7. Citterio, P.; Rusconi, S. Novel inhibitors of the early steps of the HIV-1 life cycle. Exp. Opin. Invest. Drugs 2007, 16, 11–23. [Google Scholar] [CrossRef]
  8. Berger, E.A.; Murphy, P.M.; Farber, J.M. Chemokine receptors as HIV-1 coreceptors: roles in viral entry, tropism, and disease. Annu. Rev. Immunol. 1999, 17, 657–700. [Google Scholar] [CrossRef]
  9. Cocchi, F.; De Vico, A.L.; Garzino-Demo, A.; Cara, A.; Gallo, R.C.; Lusso, P. The V3 domain of the HIV-1 gp120 envelope glycoprotein is critical for chemokine-mediated blockade of infection. Nat. Med. 1996, 2, 1244–1247. [Google Scholar] [CrossRef]
  10. Donzella, G.A.; Schols, D.; Lin, S.W.; Este, J.A.; Nagashima, K.A.; Maddon, P.J.; Allaway, G.P.; Sakmar, T.P.; Henson, G.; De Clercq, E.; Moore, J.P. AMD3100, a small molecule inhibitor of HIV-1 entry via the CXCR4 co-receptor. Nat. Med. 1998, 4, 72–77. [Google Scholar]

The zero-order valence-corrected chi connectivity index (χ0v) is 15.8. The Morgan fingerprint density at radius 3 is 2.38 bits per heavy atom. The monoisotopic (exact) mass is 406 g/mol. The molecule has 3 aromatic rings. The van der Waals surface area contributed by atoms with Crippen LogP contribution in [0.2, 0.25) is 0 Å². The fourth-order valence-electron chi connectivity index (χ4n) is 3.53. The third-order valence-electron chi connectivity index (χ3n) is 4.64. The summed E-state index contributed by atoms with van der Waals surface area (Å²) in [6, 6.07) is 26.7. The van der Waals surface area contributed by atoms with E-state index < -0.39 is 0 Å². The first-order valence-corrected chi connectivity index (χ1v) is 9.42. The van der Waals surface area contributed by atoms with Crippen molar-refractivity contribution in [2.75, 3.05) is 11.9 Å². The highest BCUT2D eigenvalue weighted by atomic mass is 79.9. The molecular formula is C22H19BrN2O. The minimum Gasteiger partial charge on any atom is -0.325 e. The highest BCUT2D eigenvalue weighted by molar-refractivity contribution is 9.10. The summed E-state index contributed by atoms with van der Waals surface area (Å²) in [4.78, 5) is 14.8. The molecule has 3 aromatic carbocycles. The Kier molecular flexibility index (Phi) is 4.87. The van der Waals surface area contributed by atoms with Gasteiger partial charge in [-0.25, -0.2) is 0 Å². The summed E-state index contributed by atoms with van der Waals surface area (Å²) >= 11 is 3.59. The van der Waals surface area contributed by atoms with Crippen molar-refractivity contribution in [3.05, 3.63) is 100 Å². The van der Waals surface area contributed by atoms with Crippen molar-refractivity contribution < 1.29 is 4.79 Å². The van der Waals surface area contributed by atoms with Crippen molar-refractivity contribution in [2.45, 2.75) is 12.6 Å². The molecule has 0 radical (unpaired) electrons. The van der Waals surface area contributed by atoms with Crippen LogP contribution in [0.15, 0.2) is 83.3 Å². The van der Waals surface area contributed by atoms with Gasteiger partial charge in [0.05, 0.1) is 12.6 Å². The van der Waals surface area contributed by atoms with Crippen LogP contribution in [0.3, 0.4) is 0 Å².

11. Hendrix, C.W.; Collier, A.C.; Lederman, M.M.; Schols, D.; Pollard, R.B.; Brown, S.; Jackson, J.B.; Coombs, R.W.; Glesby, M.J.; Flexner, C.W.; Bridger, G.J.; Badel, K.; MacFarland, R.T.; Henson, G.W.; Calandra, G.; the AMD 3100 HIV Study Group. Safety, pharmacokinetics, and antiviral activity of AMD3100, a selective CXCR4 receptor inhibitor, in HIV-1 infection. J. Acquir. Defic. Syndr. 2004, 37, 1253–1262. [Google Scholar] [CrossRef]
  12. Hatse, S.; Princen, K.; Bridger, G.; De Clercq, E.; Schols, D. Chemokine receptor inhibition by AMD3100 is strictly confined to CXCR4. FEBS Lett. 2002, 527, 255–262. [Google Scholar] [CrossRef]